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  5. "Half of the French want it."

"Half of the French want it."

Translation:La metà dei francesi lo vuole.

July 8, 2013



In English, "group" is a collective noun and can be either singular or plural, as MikeLyons85 points out. Half a group shares this usage, but usually "half" of a group is plural (unless it is a "group" of only two or is referred to as an entity). The use of a singular verb is a logical fallacy, and therefore ungramatical. But in Italian "la metà" is always a singular entity, not a "count" word. English has a similar usage in mathematics: we say "half of four IS two," just Italian says "La metà di quatro È due." Italian always uses "metà" in this way. The word has a plural form ("le metà), which can be used in phrases like "Le due metà della mele sono uguale" (The two halves of the apple are alike), but each half is singular, just as "La metà dei francesi" is singular.

It may help to remember that "metà" also has the sense of "midpoint/half-way-point/middle" which is unequivocally singular in both Italian and English.


So what is the difference between metà and mezzo, both meaning half?


As it seems rather complicated I refer to this excellent post: https://blogs.transparent.com/italian/meta%E2%80%99-or-mezza/


That was very helpful, thanks!


But the subject is actually the french, not "half." The French are the ones that want it, so why would it be vuole in that case instead of vogliono?


Grammatically speaking, "La metà" is the subject of the sentence, and "i francesi" is the object of the preposition "di" (with "di i" contracting to "dei"). The verb "vuole" needs to agree with "La metà".


For folks that are confused with meta vs. mezzo I fond this. http://blogs.transparent.com/italian/meta%E2%80%99-or-mezza/


Actually "la meta" is the subject which in Italian is singular. Not in English, I agree. The subject cannot be part of a prepositional phrase "of the French"


Why can't i use cio here?


i wrote "la meta dei franchese lo vuole" why franchesi instead of franchese


Is "La metà dei francesi lo vogliono" not right?


Half of the French people is a lot of people but they are still only one entity.

One half want it = La metà lo vuole
Both halves want it = Lo vogliono entrambe le metà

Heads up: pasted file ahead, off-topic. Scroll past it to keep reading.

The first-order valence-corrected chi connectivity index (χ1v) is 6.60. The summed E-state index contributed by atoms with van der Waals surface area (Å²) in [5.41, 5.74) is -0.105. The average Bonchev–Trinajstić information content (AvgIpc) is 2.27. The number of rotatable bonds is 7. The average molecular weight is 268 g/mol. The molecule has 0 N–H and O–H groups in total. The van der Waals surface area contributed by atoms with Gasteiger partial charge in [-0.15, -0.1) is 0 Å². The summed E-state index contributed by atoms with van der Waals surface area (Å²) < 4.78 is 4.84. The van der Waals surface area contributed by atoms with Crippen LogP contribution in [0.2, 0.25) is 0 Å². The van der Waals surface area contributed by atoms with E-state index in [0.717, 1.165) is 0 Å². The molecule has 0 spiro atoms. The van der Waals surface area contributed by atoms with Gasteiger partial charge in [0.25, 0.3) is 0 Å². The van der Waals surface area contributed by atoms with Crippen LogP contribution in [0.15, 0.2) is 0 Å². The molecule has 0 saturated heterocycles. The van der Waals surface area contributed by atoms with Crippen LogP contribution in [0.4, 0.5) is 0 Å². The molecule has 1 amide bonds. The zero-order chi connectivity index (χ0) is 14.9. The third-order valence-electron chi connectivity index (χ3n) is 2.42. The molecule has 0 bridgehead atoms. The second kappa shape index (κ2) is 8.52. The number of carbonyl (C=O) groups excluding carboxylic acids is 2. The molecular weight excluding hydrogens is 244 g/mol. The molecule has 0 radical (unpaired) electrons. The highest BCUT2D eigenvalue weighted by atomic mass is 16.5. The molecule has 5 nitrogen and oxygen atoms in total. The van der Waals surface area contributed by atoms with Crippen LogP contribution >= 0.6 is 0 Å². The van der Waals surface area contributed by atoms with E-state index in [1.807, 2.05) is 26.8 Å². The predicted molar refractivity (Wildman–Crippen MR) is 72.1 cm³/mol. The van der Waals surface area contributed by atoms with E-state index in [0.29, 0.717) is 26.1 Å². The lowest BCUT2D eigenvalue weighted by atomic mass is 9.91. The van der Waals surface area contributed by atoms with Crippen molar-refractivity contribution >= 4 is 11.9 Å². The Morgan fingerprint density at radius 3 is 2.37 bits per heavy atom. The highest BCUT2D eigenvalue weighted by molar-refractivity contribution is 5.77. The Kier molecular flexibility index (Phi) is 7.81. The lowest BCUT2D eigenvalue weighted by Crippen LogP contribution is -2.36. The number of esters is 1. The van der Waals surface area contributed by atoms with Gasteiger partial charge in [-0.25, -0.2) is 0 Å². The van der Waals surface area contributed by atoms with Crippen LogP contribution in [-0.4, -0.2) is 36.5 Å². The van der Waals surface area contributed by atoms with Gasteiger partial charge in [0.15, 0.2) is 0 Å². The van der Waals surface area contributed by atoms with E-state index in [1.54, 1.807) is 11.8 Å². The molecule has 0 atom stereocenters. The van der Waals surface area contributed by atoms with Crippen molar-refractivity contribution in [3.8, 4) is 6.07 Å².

I believe you have identified the crux of the matter nicely. The Italian "la metà di" is best thought of as "the one half of" something. So it is singular, even if what it subdivides is plural.
The one half of an apple, would be a singular apple half (equal slice). The one half of a million people would be a singular group of 500,000 people.


Out of curiosity I tried "ci vuole" but it was not correct. Is "ci" used as "it" with certain verbs only?


No, I disagree. The subject is "half of the French", which is plural (they/them) therefore it should take vogliono not vuole.


No. Subject is la matà.


Oops, pressed reply too soon! You would not be able to replace "Half the French" with a singular pronoun and still make sense.

[deactivated user]

    I don't know if there's actually a pronoun, but we use this sort of phrase in English often in the singular.
    Ex: Half the crowd IS in the stadium and the other half IS waiting to get in.


    Half of the French would still be plural. ?? And the verb in the original is plural "want it"


    In British English, collective nouns can be either singular or plural, depending on context. "The government has decided" means that there is one view that has been agreed, and that has been announced. "The team were so disorganised" means that the individuals were all over the place and not pulling together. Here "La metà" clearly refers to millions of individuals, so the verb is correctly plural in English.

    [deactivated user]

      Is the plural of people (or french people) automatically masculine or can this sentence also be written as "La metà delle francese lo vuole"


      what does this have to do with travel? 😕


      But the Duolingo dictionary says: meta dei francesi lo vogliono

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